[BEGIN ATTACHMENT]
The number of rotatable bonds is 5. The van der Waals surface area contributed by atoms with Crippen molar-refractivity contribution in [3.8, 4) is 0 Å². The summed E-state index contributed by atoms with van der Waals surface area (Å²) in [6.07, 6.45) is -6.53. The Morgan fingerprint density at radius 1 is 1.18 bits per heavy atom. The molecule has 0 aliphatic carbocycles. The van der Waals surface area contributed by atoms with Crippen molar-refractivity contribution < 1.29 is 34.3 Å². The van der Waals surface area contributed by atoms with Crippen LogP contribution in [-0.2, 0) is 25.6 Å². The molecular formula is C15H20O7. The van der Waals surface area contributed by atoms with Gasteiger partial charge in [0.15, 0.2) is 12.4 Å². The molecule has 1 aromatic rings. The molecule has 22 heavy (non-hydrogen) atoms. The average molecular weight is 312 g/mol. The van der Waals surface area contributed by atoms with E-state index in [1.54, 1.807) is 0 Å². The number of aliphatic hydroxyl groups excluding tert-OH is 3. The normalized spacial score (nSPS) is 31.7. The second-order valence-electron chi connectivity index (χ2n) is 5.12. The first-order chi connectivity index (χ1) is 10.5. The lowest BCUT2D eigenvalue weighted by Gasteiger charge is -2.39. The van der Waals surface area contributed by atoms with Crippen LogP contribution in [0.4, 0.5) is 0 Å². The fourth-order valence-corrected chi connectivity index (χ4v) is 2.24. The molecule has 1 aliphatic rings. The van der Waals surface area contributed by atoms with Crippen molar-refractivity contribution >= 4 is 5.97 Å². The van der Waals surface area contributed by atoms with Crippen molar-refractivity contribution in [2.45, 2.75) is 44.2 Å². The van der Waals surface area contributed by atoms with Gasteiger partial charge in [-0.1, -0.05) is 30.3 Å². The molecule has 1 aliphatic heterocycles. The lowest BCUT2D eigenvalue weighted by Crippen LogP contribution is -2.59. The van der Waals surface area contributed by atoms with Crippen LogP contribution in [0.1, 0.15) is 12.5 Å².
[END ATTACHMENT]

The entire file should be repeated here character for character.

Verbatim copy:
The number of rotatable bonds is 5. The van der Waals surface area contributed by atoms with Crippen molar-refractivity contribution in [3.8, 4) is 0 Å². The summed E-state index contributed by atoms with van der Waals surface area (Å²) in [6.07, 6.45) is -6.53. The Morgan fingerprint density at radius 1 is 1.18 bits per heavy atom. The molecule has 0 aliphatic carbocycles. The van der Waals surface area contributed by atoms with Crippen molar-refractivity contribution < 1.29 is 34.3 Å². The van der Waals surface area contributed by atoms with Crippen LogP contribution in [-0.2, 0) is 25.6 Å². The molecular formula is C15H20O7. The van der Waals surface area contributed by atoms with Gasteiger partial charge in [0.15, 0.2) is 12.4 Å². The molecule has 1 aromatic rings. The molecule has 22 heavy (non-hydrogen) atoms. The average molecular weight is 312 g/mol. The van der Waals surface area contributed by atoms with E-state index in [1.54, 1.807) is 0 Å². The number of aliphatic hydroxyl groups excluding tert-OH is 3. The normalized spacial score (nSPS) is 31.7. The second-order valence-electron chi connectivity index (χ2n) is 5.12. The first-order chi connectivity index (χ1) is 10.5. The lowest BCUT2D eigenvalue weighted by Gasteiger charge is -2.39. The van der Waals surface area contributed by atoms with Crippen LogP contribution in [0.4, 0.5) is 0 Å². The fourth-order valence-corrected chi connectivity index (χ4v) is 2.24. The molecule has 1 aliphatic rings. The van der Waals surface area contributed by atoms with Crippen molar-refractivity contribution >= 4 is 5.97 Å². The van der Waals surface area contributed by atoms with Crippen molar-refractivity contribution in [2.45, 2.75) is 44.2 Å². The van der Waals surface area contributed by atoms with Gasteiger partial charge in [-0.1, -0.05) is 30.3 Å². The molecule has 1 aliphatic heterocycles. The lowest BCUT2D eigenvalue weighted by Crippen LogP contribution is -2.59. The van der Waals surface area contributed by atoms with Crippen LogP contribution in [0.1, 0.15) is 12.5 Å².